4. Variability and uncertainty Process variability is a measure of how much the process varies about its mean – e.g. 2 (or ) Parameter uncertainty is how much uncertainty in some parameter estimate (e.g. var(µ) or s.e.(µ) ) or function of parameter estimates (say for a forecast mean – “uncertainty in the estimate”) Predictive variability is (for most models used) the sum of the process variance and parameter uncertainty ^ ^

  5. 1 0 1 0 0 "Roulette Wheel" No. 0,1, …, 100 Mean = 50 Std Dev = 29 CI [50,50] Example: Coin vs Roulette Wheel In 95% of experiments with the wheel, observed number will be in interval [2, 97]. In 95% of experiments with the coin the number of heads will be in interval [40,60]. Coin 100 tosses fair coin (#H?) Mean = 50 Std Dev = 5 CI [50,50] Where do you need more risk capital? Introduce uncertainty into our knowledge - if coin or roulette wheel are mutilated then conclusions could be made only on the basis of observed data.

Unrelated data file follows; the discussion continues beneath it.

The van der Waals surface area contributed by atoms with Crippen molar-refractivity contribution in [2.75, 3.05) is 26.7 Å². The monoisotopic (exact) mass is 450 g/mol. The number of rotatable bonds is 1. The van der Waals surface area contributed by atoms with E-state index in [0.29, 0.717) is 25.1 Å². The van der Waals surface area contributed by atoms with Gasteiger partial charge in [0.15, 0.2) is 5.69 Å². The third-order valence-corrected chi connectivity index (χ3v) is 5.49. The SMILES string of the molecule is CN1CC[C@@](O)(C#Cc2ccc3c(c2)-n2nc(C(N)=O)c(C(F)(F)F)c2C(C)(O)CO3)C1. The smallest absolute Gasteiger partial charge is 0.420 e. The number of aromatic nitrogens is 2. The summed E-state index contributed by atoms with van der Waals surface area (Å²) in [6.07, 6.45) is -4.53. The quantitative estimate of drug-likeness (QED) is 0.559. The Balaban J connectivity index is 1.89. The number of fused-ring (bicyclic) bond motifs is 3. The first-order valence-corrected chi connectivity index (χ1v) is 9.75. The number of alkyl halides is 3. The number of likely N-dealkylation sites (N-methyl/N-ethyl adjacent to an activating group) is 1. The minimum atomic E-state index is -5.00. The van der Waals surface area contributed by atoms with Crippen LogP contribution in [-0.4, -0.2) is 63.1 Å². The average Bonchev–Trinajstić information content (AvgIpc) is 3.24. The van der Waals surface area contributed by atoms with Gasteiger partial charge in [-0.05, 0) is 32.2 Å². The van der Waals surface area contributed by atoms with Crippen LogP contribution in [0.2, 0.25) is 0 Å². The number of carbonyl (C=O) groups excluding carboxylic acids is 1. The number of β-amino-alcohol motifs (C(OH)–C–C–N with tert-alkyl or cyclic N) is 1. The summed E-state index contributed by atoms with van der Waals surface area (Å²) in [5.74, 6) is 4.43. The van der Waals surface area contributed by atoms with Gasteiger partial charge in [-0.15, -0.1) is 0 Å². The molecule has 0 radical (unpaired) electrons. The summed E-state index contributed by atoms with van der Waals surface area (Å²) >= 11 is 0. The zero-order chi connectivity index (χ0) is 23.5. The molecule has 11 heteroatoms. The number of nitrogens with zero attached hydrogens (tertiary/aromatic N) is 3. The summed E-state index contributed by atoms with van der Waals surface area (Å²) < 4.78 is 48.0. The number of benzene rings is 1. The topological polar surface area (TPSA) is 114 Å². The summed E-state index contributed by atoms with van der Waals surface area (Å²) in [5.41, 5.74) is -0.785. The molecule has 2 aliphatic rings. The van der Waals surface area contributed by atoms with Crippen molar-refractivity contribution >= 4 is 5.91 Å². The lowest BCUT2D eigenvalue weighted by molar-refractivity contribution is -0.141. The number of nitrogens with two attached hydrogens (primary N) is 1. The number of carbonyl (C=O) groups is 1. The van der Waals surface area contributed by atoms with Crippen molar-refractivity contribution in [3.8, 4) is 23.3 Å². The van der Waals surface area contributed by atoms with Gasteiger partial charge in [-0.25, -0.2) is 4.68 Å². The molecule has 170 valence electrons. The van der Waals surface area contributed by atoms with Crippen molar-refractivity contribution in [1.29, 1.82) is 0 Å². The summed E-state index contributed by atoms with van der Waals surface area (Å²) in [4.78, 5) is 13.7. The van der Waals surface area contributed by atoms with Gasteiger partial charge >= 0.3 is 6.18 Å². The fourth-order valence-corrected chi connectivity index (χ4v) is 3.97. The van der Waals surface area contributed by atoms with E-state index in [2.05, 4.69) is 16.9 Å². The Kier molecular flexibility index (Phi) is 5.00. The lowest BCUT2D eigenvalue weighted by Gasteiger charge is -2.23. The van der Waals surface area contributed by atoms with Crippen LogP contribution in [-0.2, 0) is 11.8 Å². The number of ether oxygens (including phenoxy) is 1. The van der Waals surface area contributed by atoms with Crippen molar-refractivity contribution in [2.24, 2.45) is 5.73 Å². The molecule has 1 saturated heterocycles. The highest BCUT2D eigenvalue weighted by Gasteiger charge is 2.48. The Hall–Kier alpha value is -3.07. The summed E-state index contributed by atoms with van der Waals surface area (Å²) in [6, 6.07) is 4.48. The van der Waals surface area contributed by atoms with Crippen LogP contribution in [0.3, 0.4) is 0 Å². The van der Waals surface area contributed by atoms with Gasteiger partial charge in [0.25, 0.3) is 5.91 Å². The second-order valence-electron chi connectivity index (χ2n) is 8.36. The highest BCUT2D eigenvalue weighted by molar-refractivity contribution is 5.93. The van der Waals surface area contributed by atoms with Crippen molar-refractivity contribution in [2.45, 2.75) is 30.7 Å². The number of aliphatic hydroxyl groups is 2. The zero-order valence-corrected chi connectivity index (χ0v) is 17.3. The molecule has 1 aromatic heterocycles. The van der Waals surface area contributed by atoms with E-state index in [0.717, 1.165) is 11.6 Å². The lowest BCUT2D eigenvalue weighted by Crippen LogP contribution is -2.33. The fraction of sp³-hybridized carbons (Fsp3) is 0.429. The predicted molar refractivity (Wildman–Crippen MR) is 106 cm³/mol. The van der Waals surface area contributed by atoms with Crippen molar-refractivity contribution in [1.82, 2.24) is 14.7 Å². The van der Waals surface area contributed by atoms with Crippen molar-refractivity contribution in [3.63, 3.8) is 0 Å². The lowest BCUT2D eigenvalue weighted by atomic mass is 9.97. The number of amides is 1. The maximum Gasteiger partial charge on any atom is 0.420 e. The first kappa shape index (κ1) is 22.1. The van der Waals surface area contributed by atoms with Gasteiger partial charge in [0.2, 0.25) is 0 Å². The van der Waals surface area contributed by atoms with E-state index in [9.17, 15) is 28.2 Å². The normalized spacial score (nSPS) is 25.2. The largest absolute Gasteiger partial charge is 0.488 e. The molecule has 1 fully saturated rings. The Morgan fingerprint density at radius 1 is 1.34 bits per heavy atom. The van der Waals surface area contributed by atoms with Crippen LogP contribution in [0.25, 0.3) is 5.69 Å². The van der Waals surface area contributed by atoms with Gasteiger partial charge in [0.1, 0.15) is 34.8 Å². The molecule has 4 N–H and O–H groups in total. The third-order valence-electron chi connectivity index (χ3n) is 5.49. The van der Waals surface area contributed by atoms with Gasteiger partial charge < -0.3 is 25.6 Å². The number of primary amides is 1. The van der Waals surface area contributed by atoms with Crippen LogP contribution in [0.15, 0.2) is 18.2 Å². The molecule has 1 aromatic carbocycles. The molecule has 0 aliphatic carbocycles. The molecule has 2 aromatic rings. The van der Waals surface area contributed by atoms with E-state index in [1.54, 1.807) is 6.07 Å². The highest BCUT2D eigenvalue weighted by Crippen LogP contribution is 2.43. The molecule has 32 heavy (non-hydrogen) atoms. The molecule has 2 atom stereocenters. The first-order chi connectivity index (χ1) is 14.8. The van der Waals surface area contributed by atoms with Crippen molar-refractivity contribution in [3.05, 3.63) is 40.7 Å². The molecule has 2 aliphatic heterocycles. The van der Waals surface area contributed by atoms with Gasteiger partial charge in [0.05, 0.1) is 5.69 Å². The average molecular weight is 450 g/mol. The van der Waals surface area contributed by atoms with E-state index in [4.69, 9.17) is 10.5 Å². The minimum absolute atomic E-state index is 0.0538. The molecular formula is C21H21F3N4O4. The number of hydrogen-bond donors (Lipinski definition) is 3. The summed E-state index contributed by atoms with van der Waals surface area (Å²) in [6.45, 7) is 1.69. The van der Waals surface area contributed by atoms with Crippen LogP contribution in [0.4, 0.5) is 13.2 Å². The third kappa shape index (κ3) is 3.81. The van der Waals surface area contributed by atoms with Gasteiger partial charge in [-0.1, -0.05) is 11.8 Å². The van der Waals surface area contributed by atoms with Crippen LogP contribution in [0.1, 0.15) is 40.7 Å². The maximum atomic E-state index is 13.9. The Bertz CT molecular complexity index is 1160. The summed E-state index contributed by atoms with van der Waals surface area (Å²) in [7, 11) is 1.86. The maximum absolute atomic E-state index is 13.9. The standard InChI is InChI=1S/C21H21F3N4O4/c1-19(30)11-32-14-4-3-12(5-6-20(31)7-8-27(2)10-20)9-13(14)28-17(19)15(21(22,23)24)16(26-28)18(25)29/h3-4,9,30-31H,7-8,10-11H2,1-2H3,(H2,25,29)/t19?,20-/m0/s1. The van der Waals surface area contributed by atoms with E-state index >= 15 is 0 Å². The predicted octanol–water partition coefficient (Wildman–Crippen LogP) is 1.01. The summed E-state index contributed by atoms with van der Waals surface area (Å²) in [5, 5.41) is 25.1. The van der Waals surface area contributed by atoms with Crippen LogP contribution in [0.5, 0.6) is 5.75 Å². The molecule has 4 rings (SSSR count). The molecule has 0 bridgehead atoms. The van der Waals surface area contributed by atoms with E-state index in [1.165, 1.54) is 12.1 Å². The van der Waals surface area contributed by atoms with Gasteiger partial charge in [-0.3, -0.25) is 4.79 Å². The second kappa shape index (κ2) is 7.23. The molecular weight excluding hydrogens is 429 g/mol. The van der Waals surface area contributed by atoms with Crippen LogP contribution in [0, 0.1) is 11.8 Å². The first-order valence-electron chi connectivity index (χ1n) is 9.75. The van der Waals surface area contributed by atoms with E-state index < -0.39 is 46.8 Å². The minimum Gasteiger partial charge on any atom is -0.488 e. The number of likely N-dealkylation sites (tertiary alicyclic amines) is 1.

6. "Roulette Wheel" No. 0,1, …, 100 Mean = ? Std Dev = ? CI [?,?] Example: Coin vs Roulette Wheel - similar thing with wheel (more complex) Parameter uncertainty increases width of prediction interval Coin 100 tosses Mean = ? Std Dev = ? CI [?,?] can toss coin 10 times first (5 heads –> est. mean 50) Process variability cannot be controlled but can be measured

  7. A basic forecasting problem Consider the following simple example – n observations Y1... Yn ~ N(µ,2) Yi = µ + ii ~ N(0, 2) Now want to forecast another observation... (Actually, don’t really need normality for most of the exposition, but it’s a handy starting point.) iid iid